Nature is amazing in its ability to defend and repair itself when harmed. A new study shows willow trees are able to turn on and off components of their DNA when planted in contaminated soil, strengthening their defenses against heavy metals and other threats. Researchers believe this mechanism could be used to rehabilitate other corners of the Earth soiled by pollution.

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Plant biologists at the University of Montreal discovered the interesting trend in trees planted in greenhouses highly contaminated by heavy metals or petroleum byproducts. They compared the molecular responses between trees planted in contaminated vs. non-contaminated soil and found that the former had produced genetic differences indicating a heightened defense system. One example is these trees are significantly less prone to spider mites when compared to the other specimen.

Related: Chemical contamination threatens to turn San Francisco Bay into a toxic soup

Growing such trees on contaminated soil is called “phytoremediation.” Short-rotation crops can rejuvenate polluted land and willow trees, especially, are low maintenance and produce a quick and high yield of wood for additional profit. It shouldn’t come as a huge shock that nature is adjusting to the way humans are using it, but it is still fascinating to see these adaptations in action.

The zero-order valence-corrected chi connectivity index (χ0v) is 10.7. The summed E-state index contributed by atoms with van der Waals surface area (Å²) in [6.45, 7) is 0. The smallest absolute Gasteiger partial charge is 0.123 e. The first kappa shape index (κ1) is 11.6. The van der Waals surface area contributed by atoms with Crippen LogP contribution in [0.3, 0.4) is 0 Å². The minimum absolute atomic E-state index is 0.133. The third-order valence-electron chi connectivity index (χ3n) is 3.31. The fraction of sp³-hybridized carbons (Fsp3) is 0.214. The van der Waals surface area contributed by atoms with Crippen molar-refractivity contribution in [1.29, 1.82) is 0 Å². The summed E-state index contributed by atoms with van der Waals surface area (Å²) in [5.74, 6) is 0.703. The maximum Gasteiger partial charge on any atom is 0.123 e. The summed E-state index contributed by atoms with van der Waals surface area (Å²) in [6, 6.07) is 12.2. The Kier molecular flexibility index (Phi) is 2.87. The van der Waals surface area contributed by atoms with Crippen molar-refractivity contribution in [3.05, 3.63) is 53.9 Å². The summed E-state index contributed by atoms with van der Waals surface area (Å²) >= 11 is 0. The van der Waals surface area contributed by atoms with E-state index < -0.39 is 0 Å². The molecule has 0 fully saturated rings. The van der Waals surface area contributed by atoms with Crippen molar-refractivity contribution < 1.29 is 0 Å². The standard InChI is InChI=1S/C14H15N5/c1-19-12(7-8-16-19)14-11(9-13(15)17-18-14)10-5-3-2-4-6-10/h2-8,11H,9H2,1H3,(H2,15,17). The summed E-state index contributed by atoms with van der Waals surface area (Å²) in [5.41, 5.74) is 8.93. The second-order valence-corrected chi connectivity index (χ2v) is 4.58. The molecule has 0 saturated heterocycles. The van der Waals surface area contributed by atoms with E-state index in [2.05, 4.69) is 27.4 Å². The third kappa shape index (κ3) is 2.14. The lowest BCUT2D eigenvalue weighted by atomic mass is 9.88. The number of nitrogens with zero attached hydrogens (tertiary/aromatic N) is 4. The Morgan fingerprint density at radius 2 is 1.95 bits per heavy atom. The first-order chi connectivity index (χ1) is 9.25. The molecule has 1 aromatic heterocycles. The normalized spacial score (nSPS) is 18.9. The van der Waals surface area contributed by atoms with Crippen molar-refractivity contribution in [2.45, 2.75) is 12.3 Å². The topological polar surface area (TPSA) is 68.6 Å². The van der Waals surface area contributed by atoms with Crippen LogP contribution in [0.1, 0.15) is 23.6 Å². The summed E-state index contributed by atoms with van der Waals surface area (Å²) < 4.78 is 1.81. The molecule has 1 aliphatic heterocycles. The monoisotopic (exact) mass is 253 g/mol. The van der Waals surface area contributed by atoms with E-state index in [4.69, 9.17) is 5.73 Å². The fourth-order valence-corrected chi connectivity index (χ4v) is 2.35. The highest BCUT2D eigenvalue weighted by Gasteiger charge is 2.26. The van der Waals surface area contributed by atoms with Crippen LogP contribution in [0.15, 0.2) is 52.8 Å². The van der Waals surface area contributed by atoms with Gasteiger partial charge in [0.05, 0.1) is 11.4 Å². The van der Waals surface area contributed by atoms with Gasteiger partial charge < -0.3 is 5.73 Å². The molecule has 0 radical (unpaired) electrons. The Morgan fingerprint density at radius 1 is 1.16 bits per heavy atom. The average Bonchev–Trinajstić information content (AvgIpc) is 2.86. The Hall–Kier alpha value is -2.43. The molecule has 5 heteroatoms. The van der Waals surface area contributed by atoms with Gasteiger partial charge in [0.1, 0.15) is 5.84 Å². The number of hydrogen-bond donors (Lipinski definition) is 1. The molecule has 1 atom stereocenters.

Furthermore, the study has allowed biologists to explore the concept of a “metaorganism,” or the consideration of all interacting organisms as a single entity. Nicolas Brereton, Ph.D., explains, “By engaging with all diversity of life present, for example, on a single leaf, we can see that these trees can flourish in these challenging environments using natural mechanisms for dealing with chemical stress and that these mechanisms can also help them to defend against herbivorous insects, that the act of tolerance can give them a second, unique advantage.”

The interest piqued in greenhouse research on phytoremediation has encouraged the team to continue their studies on trees grown on actual contaminated land, in hopes to shed more light on plants natural defenses.

Via Newswise

Lead image via Shutterstock; others via Wikimedia, Shutterstock